In her new book, South to America, Glenside’s Imani Perry travels the South to discover keys to the United States and its foundations, changes, and tensions, writes Pamela Paul for The New York Times.
Perry, who is native to Alabama, approaches this sizable task from a variety of angles.
“It includes personal stories,” she said. “It is a book about encounters. It is a book about the encounter with history but also with human beings. And as part of it, self-discovery, to try to understand why a Southern identity is so centrally important to me, and why it’s so centrally important to the formation of this country.”
Inspired by Albert Murray’s memoir and travelogue from 1971, South to a Very Old Place, Imani Perry travels to more than a dozen cities and towns in the South while excavating their histories but also the modern realities. She does not shy away from recounting the atrocities, resistance, and documenting the consequences in the Southern United States.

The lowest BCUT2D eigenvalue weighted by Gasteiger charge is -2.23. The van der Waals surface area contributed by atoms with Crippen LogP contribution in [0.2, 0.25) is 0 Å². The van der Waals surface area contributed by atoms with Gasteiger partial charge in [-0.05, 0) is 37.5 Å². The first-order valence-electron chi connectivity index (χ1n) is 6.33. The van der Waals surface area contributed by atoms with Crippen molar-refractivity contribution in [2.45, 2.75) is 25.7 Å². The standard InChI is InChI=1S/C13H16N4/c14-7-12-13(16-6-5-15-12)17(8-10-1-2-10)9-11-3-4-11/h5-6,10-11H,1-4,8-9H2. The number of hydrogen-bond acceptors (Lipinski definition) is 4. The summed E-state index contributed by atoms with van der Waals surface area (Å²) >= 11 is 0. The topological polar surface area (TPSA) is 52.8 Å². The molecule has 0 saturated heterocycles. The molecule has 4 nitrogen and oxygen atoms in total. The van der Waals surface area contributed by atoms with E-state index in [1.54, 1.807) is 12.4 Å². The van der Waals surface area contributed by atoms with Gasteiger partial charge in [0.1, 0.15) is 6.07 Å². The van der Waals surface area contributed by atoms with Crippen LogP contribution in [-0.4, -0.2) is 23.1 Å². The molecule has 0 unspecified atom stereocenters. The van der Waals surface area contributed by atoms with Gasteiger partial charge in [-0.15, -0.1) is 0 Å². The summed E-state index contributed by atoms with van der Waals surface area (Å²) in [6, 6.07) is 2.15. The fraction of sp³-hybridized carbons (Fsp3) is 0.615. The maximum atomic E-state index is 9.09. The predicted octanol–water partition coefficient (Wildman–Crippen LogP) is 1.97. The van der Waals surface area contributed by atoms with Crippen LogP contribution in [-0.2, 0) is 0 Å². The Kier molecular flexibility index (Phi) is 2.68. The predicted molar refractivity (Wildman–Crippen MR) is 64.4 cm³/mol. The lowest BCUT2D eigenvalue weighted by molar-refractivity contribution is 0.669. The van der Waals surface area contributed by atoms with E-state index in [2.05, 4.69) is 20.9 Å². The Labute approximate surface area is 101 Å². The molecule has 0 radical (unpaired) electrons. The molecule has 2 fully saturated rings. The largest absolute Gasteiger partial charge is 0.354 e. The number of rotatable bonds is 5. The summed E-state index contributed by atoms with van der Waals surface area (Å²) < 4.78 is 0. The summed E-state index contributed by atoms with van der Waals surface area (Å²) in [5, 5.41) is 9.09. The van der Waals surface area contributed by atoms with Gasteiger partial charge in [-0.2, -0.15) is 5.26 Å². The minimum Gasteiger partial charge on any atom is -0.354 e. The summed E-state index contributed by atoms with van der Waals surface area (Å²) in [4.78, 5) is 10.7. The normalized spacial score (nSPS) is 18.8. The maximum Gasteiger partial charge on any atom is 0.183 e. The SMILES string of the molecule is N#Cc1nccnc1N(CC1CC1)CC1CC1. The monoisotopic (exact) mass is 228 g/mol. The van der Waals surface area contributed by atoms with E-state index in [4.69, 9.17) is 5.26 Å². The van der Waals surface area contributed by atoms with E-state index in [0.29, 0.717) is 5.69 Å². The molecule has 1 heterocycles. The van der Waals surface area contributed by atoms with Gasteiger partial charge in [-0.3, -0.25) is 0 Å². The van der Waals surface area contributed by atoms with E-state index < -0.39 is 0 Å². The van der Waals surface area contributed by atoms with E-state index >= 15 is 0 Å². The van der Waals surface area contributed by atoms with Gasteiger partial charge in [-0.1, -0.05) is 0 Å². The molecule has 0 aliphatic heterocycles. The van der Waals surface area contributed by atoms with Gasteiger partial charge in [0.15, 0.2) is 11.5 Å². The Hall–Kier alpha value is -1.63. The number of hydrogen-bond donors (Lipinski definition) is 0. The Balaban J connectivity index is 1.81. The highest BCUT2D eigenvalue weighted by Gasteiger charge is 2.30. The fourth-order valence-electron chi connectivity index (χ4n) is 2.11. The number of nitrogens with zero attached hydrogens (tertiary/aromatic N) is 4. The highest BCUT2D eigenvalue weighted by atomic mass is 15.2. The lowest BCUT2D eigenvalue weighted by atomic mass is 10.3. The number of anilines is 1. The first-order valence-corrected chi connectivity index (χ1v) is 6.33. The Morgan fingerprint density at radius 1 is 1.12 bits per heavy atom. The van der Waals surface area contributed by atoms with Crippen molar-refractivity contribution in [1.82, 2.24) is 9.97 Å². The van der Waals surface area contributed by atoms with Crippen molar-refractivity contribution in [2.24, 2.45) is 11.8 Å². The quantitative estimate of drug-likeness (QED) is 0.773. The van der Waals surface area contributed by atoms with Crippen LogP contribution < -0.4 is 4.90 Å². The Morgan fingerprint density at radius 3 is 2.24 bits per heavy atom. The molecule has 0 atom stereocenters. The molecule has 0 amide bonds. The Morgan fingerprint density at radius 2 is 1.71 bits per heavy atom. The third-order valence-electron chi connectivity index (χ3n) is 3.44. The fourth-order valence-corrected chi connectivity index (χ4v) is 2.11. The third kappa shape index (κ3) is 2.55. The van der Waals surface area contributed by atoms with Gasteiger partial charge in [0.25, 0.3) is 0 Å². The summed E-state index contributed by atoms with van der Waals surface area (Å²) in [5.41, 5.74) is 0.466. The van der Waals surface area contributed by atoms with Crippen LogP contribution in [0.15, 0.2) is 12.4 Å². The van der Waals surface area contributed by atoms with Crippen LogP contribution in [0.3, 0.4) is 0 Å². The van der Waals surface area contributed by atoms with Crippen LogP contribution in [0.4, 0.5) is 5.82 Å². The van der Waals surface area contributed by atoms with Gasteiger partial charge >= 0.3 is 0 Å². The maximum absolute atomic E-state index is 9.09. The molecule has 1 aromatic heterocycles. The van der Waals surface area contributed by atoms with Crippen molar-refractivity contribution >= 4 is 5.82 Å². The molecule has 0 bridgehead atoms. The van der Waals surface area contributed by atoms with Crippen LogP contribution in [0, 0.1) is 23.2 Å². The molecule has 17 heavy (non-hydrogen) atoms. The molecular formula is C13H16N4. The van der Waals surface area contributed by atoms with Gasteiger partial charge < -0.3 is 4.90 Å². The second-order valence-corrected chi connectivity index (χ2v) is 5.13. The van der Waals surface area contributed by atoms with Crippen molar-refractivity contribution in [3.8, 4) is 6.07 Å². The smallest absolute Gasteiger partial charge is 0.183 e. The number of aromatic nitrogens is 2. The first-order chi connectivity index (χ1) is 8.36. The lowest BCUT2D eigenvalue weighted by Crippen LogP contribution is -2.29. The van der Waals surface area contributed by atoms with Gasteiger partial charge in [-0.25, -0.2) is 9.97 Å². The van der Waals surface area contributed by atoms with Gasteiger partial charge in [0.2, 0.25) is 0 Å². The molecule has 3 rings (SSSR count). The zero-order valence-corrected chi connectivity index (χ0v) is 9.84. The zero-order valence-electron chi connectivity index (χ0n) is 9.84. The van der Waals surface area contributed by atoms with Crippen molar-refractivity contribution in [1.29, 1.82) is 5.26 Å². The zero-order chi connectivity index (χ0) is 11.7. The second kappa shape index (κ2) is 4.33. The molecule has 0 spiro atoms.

The book urges a return to the often-ignored legacy of the South, the unrelenting struggle toward freedom.
Imani Perry is a Hughes-Rogers Professor of African American Studies at Princeton University and the author of six books.
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